Daily we are inundated with huge amounts of data yet don’t have the time or necessary manpower to generate insights that can make a real impact. Machine learning algorithms are the key for data scientists bridging this gap. The entire machine learning lifecycle consists of a number of phases but it’s the initial steps that are the most crucial. Take note.
For starters, a solid understanding of the data is necessary. Ask yourself, do I have a grip on the data? Is the data too directional? What transformers do I need to apply? Is it labeled or unlabeled? Understanding from the beginning how the data will transform once it’s operational will help move the process forward. Without this level of understanding, the odds of building an algorithm that reaches the desired conclusion will not be in your favor.
Step 1: Clean
This is the most critical step and where 90 percent of the time should be spent. While cleaning does entail making sure that multiple variables are stored in one column or that multiple types of observational units are stored in the same table, it’s also about getting your data ready for training. This is your foundation and where the solid understanding of data that occurred beforehand will come in handy and help to build an accurate model that makes the right inferences within a real-world environment. It’s this step that will ensure your data transforms and learns over time.
Step 2: Build
Once the data has been cleansed, next up is creating the appropriate models so that the machine learning algorithm is able to make intelligent inferences from the data and take into account the new data that comes in. Building a model is easy and there are tools and software available to automate the process. However, never lose sight of what you are building. At all times, a data scientist needs to be able to explain a model. Take for instance you work in a regulated industry like financial services or insurance. If your bank declines a loan application, the individual or organization who applied has the authority to come back and ask what the reasoning is. The answer, “the model made me do it,” will not suffice. You need to be able to interpret the model and explain the decision process the data followed to anyone that asks.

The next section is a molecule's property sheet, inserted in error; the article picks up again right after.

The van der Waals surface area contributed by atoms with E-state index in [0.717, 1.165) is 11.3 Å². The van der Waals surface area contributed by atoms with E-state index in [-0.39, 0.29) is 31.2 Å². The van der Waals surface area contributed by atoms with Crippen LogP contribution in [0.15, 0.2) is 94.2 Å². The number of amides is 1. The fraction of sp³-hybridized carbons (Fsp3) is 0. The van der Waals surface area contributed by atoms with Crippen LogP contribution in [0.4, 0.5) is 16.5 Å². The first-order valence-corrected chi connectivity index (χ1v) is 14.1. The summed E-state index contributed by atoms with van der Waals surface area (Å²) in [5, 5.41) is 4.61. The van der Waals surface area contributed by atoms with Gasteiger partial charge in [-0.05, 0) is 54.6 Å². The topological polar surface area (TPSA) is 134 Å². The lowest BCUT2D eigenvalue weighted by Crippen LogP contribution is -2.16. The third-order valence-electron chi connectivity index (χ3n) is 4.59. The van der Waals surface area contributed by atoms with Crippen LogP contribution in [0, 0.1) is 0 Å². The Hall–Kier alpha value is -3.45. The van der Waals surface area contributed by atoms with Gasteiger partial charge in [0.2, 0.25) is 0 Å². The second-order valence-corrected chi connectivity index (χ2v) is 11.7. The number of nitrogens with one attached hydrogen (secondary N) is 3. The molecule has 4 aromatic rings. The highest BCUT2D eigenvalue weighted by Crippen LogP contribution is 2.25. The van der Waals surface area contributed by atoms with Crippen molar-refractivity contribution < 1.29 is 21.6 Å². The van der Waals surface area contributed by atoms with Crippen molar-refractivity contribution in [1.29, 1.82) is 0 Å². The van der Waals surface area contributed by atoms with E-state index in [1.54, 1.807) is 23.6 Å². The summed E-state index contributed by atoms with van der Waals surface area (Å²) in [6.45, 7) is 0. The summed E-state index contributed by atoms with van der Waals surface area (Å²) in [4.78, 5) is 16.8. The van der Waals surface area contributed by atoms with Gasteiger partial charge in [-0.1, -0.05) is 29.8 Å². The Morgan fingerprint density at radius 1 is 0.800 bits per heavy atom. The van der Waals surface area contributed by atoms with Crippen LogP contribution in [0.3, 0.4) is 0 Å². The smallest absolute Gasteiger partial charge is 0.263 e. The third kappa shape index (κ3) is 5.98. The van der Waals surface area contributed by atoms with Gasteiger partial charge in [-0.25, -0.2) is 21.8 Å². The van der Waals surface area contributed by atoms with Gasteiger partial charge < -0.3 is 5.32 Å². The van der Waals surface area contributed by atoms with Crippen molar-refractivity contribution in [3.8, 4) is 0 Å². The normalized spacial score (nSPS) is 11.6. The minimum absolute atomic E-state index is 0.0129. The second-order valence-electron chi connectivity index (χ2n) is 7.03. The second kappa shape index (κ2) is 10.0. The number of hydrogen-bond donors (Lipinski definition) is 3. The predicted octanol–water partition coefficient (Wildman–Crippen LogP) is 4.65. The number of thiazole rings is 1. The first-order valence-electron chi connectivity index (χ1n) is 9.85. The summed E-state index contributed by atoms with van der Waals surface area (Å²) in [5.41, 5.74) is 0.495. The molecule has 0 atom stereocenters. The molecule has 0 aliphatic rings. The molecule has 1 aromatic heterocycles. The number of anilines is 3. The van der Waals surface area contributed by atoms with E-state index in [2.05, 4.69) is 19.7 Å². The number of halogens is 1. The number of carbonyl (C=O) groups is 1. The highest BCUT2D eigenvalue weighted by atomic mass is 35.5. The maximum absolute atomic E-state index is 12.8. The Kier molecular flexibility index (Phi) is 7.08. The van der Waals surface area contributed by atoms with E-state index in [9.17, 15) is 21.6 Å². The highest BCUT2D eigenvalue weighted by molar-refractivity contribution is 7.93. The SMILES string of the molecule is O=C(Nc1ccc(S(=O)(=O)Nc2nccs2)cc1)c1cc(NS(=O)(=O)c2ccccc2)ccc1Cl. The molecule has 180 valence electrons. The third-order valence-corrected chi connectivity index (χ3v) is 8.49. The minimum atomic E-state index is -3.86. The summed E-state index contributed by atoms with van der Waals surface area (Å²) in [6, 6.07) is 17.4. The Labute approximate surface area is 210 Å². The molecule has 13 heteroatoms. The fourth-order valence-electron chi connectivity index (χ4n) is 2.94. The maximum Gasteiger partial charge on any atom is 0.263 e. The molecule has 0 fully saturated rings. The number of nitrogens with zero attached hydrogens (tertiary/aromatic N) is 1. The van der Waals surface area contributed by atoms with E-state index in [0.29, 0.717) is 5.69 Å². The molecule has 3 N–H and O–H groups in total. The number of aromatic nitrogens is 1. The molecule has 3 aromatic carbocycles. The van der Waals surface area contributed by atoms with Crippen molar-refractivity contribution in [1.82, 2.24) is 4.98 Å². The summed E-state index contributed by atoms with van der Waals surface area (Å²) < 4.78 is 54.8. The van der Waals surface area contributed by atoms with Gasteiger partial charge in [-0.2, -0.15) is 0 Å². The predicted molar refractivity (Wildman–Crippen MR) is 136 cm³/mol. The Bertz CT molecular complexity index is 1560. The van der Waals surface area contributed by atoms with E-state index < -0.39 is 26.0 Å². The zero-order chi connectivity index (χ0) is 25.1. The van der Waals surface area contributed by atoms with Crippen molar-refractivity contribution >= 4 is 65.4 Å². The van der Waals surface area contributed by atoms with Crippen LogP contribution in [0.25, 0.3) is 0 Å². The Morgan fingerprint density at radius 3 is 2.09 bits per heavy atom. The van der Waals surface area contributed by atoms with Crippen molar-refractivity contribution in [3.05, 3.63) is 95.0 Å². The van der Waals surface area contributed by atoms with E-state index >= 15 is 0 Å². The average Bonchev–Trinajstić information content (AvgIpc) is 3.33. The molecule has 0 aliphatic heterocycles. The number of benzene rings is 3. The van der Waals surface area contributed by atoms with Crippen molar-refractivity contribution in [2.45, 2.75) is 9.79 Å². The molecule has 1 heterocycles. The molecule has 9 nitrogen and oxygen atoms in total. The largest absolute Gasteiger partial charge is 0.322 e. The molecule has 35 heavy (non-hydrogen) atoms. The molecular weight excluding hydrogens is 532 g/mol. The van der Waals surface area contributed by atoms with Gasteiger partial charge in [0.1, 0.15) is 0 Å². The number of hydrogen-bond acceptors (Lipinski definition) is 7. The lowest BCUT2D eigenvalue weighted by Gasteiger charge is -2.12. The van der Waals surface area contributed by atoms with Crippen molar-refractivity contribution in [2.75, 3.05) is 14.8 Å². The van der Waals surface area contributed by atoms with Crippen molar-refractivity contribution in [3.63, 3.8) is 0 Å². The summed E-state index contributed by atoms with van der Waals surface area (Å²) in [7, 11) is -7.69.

Step 3: Operationalize and Manage
Besides cleaning data, the second most important phase of the machine learning process is operationalizing the model. How do you make sure that the model will fit into an existing 30-40 year infrastructure? This process is incredibly difficult as bringing two disparate technologies built worlds apart is no easy feat. Software exists that can help make this process easier but having a professional to do this step for you is recommended.
I recently worked with the CIO of a large financial institution to put their machine learning algorithm in place. Prior to working with IBM, the data took three days to build and 11 months to operationalize. By implementing more structured tools such as Machine Learning on z Systems, the organization was able to operationalize its model from months to days.
Finally, it’s all about keeping your eyes on the prize. Once models are created, the right algorithm is in place, continuously managing the process will ensure success. Without this upkeep, the algorithm won’t be able to evolve, learn from the varying data sets and will be susceptible to vulnerabilities or flaws that left undetected can cause the model to run very slowly, use too much memory and impact the user experience.
IBM will be exploring this topic further in depth on June 22 at IBM’s The Fast Track Your Data in Munich. The one-day event will feature new solutions, services, and client stories that advance our capabilities in data science and data governance. Be sure to register to view the livestream or to attend in person here.
Feature image via Pixabay.